Then suck in the requirements as root, remembering to fix permissions after you do this.

pip3 install wheel
pip3 install -r <netdelta root>/requirements.txt

You can use whatever supported database you like. MySQL is assumed here.

The Python framework mysqlclient was used with earlier versions of Django and MySQL. but with Python 3 and later Django versions, the word on the street is PyMySQL is the way to go. With this though, it took some trickery to get the Django project up and running; in the form of init.py for the project (<netdelta root>/netdelta/.init.py) and adding a few lines …

import pymysql 
pymysql.install_as_MySQLdb()

While in virtualenv, and under your netdelta root, add a superuser for the DF

Patch libnmap

Two main mods to the libnmap in usage with Netdelta were necessary. First, with later versions of Celery (>3.1), there was a security issue with “deamonic processes are not allowed to have children”, for which an alternative fork of libnmap fixed the problem. Then we needed to return to Netdelta the process id of the running nmap port scanner process.

cd /opt
git clone https://github.com/pyoner/python-libnmap.git
cp ./python-libnmap/libnmap/process.py <virtualenv root>/lib/python3.x/site-packages/libnmap/

then patch libnmap to allow Netdelta to kill scanning processes

<netdelta_root>/scripts/fix-libnmap.bash

Change the environment variables to match your install and use the virtualenv name as a parameter

Database Setup

Create a database called netdetla and use whichever encoding snd collation you like.

CREATE DATABASE netdelta CHARACTER SET utf8 COLLATE utf8_general_ci;

Then from <netdelta root> with virtualenv engaged:

python manage.py makemigrations nd
python manage.py migrate

Web Server

I am assuming all you good security pros don’t want to use the development server? Well as you’re only dealing with port scan data then….your call. I’m assuming Apache as a production web server.

You will need to give Apache a stub web root and enable the wsgi module. For the latter i added this to apache2.conf – this gives you some control over the exact version of Python loaded.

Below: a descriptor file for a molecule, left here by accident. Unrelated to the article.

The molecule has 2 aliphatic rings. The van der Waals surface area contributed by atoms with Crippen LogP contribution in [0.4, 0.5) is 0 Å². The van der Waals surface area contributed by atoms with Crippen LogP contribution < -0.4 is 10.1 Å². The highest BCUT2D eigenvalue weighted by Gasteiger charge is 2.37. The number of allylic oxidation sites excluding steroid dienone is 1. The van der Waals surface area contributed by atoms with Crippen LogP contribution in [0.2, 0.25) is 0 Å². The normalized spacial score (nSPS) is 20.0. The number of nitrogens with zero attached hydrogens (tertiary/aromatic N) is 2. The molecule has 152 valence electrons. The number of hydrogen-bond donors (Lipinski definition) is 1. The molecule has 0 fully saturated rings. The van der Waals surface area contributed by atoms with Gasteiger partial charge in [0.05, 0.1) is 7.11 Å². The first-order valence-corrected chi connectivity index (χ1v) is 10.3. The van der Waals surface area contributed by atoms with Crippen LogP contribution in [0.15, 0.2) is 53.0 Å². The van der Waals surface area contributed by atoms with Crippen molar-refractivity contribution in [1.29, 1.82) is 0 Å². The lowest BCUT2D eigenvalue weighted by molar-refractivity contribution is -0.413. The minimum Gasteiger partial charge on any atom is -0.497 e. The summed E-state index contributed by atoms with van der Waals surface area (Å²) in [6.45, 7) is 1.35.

LoadModule wsgi_module "/usr/lib/python3.7/site-packages/mod_wsgi/server/mod_wsgi-py37.cpython-37m-i386-linux-gnu.so"
WSGIPythonHome "/usr"

Under the DocumentRoot line in your apache config file, give the pointers for WSGI.

WSGIDaemonProcess <site> python-home=<virtualenv root> python-path=<netdelta root>  WSGIProcessGroup <site>  WSGIScriptAlias / <netdelta root>/netdelta/wsgi.py  Alias /static/ <netdelta root>/netdelta/

Note also you will need to adjust your wsgi.py under <netdelta root>/netdelta/ –

# Add the site-packages of the chosen virtualenv to work with site.addsitedir('<virtualenv root>/lib/python3.7/site-packages')

Celery

From the current shell
in …<virtualenv> ….under <netdelta root>

celery worker -E -A nd -n default -Q default --loglevel=info -B --logfile=<netdelta root>/logs/celery.log

Under systemd (you will almost certainly want to do this) with the root user. The script pointed to by systemd for

systemctl start celery

can have all the environment checking (this isn’t intended to be a tutorial in BASH scripting), but the core of it…

cd <netdelta root>
nohup $VIRTUALENV_DIR/bin/celery worker -E -A nd -n ${SITE} -Q ${SITE} --loglevel=info -B --logfile=${SITE_LOGS}/celery.log >/dev/null 2>&1 &

And then you can put together your own scripts for status, stop, restart.